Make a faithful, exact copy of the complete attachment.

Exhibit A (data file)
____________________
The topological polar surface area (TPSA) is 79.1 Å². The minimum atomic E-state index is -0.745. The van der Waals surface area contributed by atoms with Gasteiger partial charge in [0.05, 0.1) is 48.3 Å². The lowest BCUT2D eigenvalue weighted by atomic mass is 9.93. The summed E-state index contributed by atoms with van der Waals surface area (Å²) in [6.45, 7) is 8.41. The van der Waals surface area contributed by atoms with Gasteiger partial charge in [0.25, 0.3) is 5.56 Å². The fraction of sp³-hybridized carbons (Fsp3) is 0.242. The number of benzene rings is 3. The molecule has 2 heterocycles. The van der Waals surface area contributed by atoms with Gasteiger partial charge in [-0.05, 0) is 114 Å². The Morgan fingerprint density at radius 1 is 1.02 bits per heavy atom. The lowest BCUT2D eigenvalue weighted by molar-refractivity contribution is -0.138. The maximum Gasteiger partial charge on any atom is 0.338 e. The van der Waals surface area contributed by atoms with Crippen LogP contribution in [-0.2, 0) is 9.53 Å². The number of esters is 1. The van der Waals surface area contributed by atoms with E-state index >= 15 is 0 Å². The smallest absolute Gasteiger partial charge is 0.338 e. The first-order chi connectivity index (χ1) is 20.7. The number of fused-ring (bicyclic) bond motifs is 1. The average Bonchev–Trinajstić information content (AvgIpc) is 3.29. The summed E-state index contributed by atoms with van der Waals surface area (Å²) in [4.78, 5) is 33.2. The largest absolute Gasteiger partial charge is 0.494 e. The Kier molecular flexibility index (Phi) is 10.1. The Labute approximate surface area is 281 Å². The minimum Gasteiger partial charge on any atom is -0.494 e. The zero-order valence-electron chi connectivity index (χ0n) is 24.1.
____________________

The topological polar surface area (TPSA) is 79.1 Å². The minimum atomic E-state index is -0.745. The van der Waals surface area contributed by atoms with Gasteiger partial charge in [0.05, 0.1) is 48.3 Å². The lowest BCUT2D eigenvalue weighted by atomic mass is 9.93. The summed E-state index contributed by atoms with van der Waals surface area (Å²) in [6.45, 7) is 8.41. The van der Waals surface area contributed by atoms with Gasteiger partial charge in [0.25, 0.3) is 5.56 Å². The fraction of sp³-hybridized carbons (Fsp3) is 0.242. The number of benzene rings is 3. The molecule has 2 heterocycles. The van der Waals surface area contributed by atoms with Gasteiger partial charge in [-0.05, 0) is 114 Å². The Morgan fingerprint density at radius 1 is 1.02 bits per heavy atom. The lowest BCUT2D eigenvalue weighted by molar-refractivity contribution is -0.138. The maximum Gasteiger partial charge on any atom is 0.338 e. The van der Waals surface area contributed by atoms with Crippen LogP contribution in [-0.2, 0) is 9.53 Å². The number of esters is 1. The van der Waals surface area contributed by atoms with E-state index >= 15 is 0 Å². The smallest absolute Gasteiger partial charge is 0.338 e. The first-order chi connectivity index (χ1) is 20.7. The number of fused-ring (bicyclic) bond motifs is 1. The average Bonchev–Trinajstić information content (AvgIpc) is 3.29. The summed E-state index contributed by atoms with van der Waals surface area (Å²) in [4.78, 5) is 33.2. The largest absolute Gasteiger partial charge is 0.494 e. The Kier molecular flexibility index (Phi) is 10.1. The Labute approximate surface area is 281 Å². The minimum Gasteiger partial charge on any atom is -0.494 e. The zero-order valence-electron chi connectivity index (χ0n) is 24.1.